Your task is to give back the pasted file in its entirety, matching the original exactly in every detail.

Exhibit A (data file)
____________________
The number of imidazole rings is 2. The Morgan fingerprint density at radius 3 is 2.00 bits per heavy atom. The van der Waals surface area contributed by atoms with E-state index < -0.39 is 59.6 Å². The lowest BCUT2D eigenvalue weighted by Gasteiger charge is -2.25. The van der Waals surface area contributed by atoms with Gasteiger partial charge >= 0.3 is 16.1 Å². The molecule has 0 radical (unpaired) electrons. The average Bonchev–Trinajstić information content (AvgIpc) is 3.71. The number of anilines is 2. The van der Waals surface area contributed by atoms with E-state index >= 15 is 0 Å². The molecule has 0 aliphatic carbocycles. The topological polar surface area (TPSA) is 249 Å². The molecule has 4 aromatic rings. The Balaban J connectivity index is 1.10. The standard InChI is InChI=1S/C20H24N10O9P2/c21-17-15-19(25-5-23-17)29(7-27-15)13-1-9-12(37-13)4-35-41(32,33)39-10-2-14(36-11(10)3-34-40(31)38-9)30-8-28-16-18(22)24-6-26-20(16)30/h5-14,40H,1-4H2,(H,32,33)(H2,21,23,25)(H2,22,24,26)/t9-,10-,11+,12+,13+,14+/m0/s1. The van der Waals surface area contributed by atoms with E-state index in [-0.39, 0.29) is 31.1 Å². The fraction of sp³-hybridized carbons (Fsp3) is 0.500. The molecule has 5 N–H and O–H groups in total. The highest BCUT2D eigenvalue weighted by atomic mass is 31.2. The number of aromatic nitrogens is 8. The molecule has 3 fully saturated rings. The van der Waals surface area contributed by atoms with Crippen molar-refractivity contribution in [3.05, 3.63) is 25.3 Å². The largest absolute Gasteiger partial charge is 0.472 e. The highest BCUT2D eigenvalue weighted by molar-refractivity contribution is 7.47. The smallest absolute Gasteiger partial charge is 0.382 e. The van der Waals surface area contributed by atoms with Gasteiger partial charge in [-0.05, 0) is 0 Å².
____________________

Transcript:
The number of imidazole rings is 2. The Morgan fingerprint density at radius 3 is 2.00 bits per heavy atom. The van der Waals surface area contributed by atoms with E-state index < -0.39 is 59.6 Å². The lowest BCUT2D eigenvalue weighted by Gasteiger charge is -2.25. The van der Waals surface area contributed by atoms with Gasteiger partial charge >= 0.3 is 16.1 Å². The molecule has 0 radical (unpaired) electrons. The average Bonchev–Trinajstić information content (AvgIpc) is 3.71. The number of anilines is 2. The van der Waals surface area contributed by atoms with E-state index >= 15 is 0 Å². The molecule has 0 aliphatic carbocycles. The topological polar surface area (TPSA) is 249 Å². The molecule has 4 aromatic rings. The Balaban J connectivity index is 1.10. The standard InChI is InChI=1S/C20H24N10O9P2/c21-17-15-19(25-5-23-17)29(7-27-15)13-1-9-12(37-13)4-35-41(32,33)39-10-2-14(36-11(10)3-34-40(31)38-9)30-8-28-16-18(22)24-6-26-20(16)30/h5-14,40H,1-4H2,(H,32,33)(H2,21,23,25)(H2,22,24,26)/t9-,10-,11+,12+,13+,14+/m0/s1. The van der Waals surface area contributed by atoms with E-state index in [-0.39, 0.29) is 31.1 Å². The fraction of sp³-hybridized carbons (Fsp3) is 0.500. The molecule has 5 N–H and O–H groups in total. The highest BCUT2D eigenvalue weighted by atomic mass is 31.2. The number of aromatic nitrogens is 8. The molecule has 3 fully saturated rings. The van der Waals surface area contributed by atoms with Crippen molar-refractivity contribution in [3.05, 3.63) is 25.3 Å². The largest absolute Gasteiger partial charge is 0.472 e. The highest BCUT2D eigenvalue weighted by molar-refractivity contribution is 7.47. The smallest absolute Gasteiger partial charge is 0.382 e. The van der Waals surface area contributed by atoms with Gasteiger partial charge in [-0.05, 0) is 0 Å².